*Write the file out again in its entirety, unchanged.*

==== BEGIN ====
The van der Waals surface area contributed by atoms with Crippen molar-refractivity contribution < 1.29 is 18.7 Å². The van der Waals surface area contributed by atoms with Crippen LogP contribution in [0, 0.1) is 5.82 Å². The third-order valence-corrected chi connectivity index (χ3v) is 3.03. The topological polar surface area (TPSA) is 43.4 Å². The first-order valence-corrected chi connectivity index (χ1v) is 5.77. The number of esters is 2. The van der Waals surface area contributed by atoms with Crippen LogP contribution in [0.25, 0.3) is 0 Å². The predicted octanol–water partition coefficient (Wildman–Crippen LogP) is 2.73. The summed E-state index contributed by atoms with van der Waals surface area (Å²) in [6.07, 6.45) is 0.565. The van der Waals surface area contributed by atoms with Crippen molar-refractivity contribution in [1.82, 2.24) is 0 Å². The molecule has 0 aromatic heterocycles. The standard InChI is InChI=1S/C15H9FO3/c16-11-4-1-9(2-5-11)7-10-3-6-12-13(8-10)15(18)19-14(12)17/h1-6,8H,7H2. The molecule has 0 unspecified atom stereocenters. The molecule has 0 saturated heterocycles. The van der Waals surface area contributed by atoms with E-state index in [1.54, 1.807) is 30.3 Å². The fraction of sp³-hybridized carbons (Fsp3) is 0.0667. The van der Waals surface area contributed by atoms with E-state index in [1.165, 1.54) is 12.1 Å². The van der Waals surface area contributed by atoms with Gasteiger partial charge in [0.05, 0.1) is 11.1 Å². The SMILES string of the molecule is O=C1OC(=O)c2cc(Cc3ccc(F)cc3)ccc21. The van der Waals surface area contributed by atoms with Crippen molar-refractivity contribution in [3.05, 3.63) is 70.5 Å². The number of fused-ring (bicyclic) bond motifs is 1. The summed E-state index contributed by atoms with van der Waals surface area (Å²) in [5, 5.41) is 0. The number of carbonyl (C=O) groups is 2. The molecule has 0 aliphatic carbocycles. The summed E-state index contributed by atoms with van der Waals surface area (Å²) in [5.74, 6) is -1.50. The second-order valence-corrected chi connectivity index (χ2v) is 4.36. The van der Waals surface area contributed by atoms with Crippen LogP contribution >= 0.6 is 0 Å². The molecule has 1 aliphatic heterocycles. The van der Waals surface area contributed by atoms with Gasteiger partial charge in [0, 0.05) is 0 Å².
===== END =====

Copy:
The van der Waals surface area contributed by atoms with Crippen molar-refractivity contribution < 1.29 is 18.7 Å². The van der Waals surface area contributed by atoms with Crippen LogP contribution in [0, 0.1) is 5.82 Å². The third-order valence-corrected chi connectivity index (χ3v) is 3.03. The topological polar surface area (TPSA) is 43.4 Å². The first-order valence-corrected chi connectivity index (χ1v) is 5.77. The number of esters is 2. The van der Waals surface area contributed by atoms with Crippen LogP contribution in [0.25, 0.3) is 0 Å². The predicted octanol–water partition coefficient (Wildman–Crippen LogP) is 2.73. The summed E-state index contributed by atoms with van der Waals surface area (Å²) in [6.07, 6.45) is 0.565. The van der Waals surface area contributed by atoms with Crippen molar-refractivity contribution in [1.82, 2.24) is 0 Å². The molecule has 0 aromatic heterocycles. The standard InChI is InChI=1S/C15H9FO3/c16-11-4-1-9(2-5-11)7-10-3-6-12-13(8-10)15(18)19-14(12)17/h1-6,8H,7H2. The molecule has 0 unspecified atom stereocenters. The molecule has 0 saturated heterocycles. The van der Waals surface area contributed by atoms with E-state index in [1.54, 1.807) is 30.3 Å². The fraction of sp³-hybridized carbons (Fsp3) is 0.0667. The van der Waals surface area contributed by atoms with E-state index in [1.165, 1.54) is 12.1 Å². The van der Waals surface area contributed by atoms with Gasteiger partial charge in [0.05, 0.1) is 11.1 Å². The SMILES string of the molecule is O=C1OC(=O)c2cc(Cc3ccc(F)cc3)ccc21. The van der Waals surface area contributed by atoms with Crippen molar-refractivity contribution in [3.05, 3.63) is 70.5 Å². The number of fused-ring (bicyclic) bond motifs is 1. The summed E-state index contributed by atoms with van der Waals surface area (Å²) in [5, 5.41) is 0. The number of carbonyl (C=O) groups is 2. The molecule has 0 aliphatic carbocycles. The summed E-state index contributed by atoms with van der Waals surface area (Å²) in [5.74, 6) is -1.50. The second-order valence-corrected chi connectivity index (χ2v) is 4.36. The van der Waals surface area contributed by atoms with Crippen LogP contribution >= 0.6 is 0 Å². The molecule has 1 aliphatic heterocycles. The van der Waals surface area contributed by atoms with Gasteiger partial charge in [0, 0.05) is 0 Å².